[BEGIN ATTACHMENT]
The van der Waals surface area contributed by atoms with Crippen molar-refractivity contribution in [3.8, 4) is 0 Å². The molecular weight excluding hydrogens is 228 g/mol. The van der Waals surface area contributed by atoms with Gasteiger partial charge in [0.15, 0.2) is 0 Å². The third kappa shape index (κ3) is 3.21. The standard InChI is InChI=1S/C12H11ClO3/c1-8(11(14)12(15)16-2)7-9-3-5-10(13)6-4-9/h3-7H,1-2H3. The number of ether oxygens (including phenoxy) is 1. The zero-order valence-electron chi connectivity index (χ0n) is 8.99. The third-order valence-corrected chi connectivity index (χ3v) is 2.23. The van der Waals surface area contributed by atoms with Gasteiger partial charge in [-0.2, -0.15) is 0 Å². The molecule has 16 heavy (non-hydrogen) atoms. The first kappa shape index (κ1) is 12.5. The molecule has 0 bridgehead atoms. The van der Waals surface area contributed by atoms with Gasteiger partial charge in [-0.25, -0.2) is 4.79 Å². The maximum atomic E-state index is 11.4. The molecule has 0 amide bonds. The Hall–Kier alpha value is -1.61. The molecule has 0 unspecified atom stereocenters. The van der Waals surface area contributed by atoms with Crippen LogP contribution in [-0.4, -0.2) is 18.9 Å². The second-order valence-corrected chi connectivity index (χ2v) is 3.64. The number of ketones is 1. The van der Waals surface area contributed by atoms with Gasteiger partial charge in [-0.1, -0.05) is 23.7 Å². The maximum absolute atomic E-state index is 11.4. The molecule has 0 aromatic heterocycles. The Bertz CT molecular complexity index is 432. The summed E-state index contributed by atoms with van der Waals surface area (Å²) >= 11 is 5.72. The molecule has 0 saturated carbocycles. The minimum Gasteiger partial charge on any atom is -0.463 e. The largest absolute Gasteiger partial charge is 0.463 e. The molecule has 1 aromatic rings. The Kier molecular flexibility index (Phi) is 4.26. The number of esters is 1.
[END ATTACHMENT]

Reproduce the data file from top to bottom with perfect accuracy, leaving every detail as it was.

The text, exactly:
The van der Waals surface area contributed by atoms with Crippen molar-refractivity contribution in [3.8, 4) is 0 Å². The molecular weight excluding hydrogens is 228 g/mol. The van der Waals surface area contributed by atoms with Gasteiger partial charge in [0.15, 0.2) is 0 Å². The third kappa shape index (κ3) is 3.21. The standard InChI is InChI=1S/C12H11ClO3/c1-8(11(14)12(15)16-2)7-9-3-5-10(13)6-4-9/h3-7H,1-2H3. The number of ether oxygens (including phenoxy) is 1. The zero-order valence-electron chi connectivity index (χ0n) is 8.99. The third-order valence-corrected chi connectivity index (χ3v) is 2.23. The van der Waals surface area contributed by atoms with Gasteiger partial charge in [-0.2, -0.15) is 0 Å². The molecule has 16 heavy (non-hydrogen) atoms. The first kappa shape index (κ1) is 12.5. The molecule has 0 bridgehead atoms. The van der Waals surface area contributed by atoms with Gasteiger partial charge in [-0.25, -0.2) is 4.79 Å². The maximum atomic E-state index is 11.4. The molecule has 0 amide bonds. The Hall–Kier alpha value is -1.61. The molecule has 0 unspecified atom stereocenters. The van der Waals surface area contributed by atoms with Crippen LogP contribution in [-0.4, -0.2) is 18.9 Å². The second-order valence-corrected chi connectivity index (χ2v) is 3.64. The number of ketones is 1. The van der Waals surface area contributed by atoms with Gasteiger partial charge in [-0.1, -0.05) is 23.7 Å². The maximum absolute atomic E-state index is 11.4. The molecule has 0 aromatic heterocycles. The Bertz CT molecular complexity index is 432. The summed E-state index contributed by atoms with van der Waals surface area (Å²) >= 11 is 5.72. The molecule has 0 saturated carbocycles. The minimum Gasteiger partial charge on any atom is -0.463 e. The largest absolute Gasteiger partial charge is 0.463 e. The molecule has 1 aromatic rings. The Kier molecular flexibility index (Phi) is 4.26. The number of esters is 1.